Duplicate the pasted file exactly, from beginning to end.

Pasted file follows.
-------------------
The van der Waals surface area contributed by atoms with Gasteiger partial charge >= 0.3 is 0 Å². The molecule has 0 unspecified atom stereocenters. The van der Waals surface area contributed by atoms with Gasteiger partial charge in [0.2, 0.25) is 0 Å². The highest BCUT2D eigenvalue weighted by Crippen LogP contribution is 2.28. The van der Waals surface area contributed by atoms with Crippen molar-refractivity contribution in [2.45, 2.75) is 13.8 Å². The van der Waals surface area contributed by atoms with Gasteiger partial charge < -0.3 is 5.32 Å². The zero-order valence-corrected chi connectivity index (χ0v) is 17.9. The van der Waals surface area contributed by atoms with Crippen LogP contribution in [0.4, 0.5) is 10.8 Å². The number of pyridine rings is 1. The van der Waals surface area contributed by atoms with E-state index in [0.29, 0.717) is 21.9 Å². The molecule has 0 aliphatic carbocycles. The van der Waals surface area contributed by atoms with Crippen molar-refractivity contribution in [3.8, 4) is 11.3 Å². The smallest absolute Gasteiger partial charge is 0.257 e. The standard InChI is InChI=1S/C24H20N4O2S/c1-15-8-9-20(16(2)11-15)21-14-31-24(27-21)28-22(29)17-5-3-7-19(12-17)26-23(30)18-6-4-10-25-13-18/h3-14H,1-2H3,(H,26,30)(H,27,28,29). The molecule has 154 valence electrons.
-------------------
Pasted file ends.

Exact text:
The van der Waals surface area contributed by atoms with Gasteiger partial charge >= 0.3 is 0 Å². The molecule has 0 unspecified atom stereocenters. The van der Waals surface area contributed by atoms with Gasteiger partial charge in [0.2, 0.25) is 0 Å². The highest BCUT2D eigenvalue weighted by Crippen LogP contribution is 2.28. The van der Waals surface area contributed by atoms with Crippen molar-refractivity contribution in [2.45, 2.75) is 13.8 Å². The van der Waals surface area contributed by atoms with Gasteiger partial charge < -0.3 is 5.32 Å². The zero-order valence-corrected chi connectivity index (χ0v) is 17.9. The van der Waals surface area contributed by atoms with Crippen LogP contribution in [0.4, 0.5) is 10.8 Å². The number of pyridine rings is 1. The van der Waals surface area contributed by atoms with E-state index in [0.29, 0.717) is 21.9 Å². The molecule has 0 aliphatic carbocycles. The van der Waals surface area contributed by atoms with Crippen molar-refractivity contribution in [3.8, 4) is 11.3 Å². The smallest absolute Gasteiger partial charge is 0.257 e. The standard InChI is InChI=1S/C24H20N4O2S/c1-15-8-9-20(16(2)11-15)21-14-31-24(27-21)28-22(29)17-5-3-7-19(12-17)26-23(30)18-6-4-10-25-13-18/h3-14H,1-2H3,(H,26,30)(H,27,28,29). The molecule has 154 valence electrons.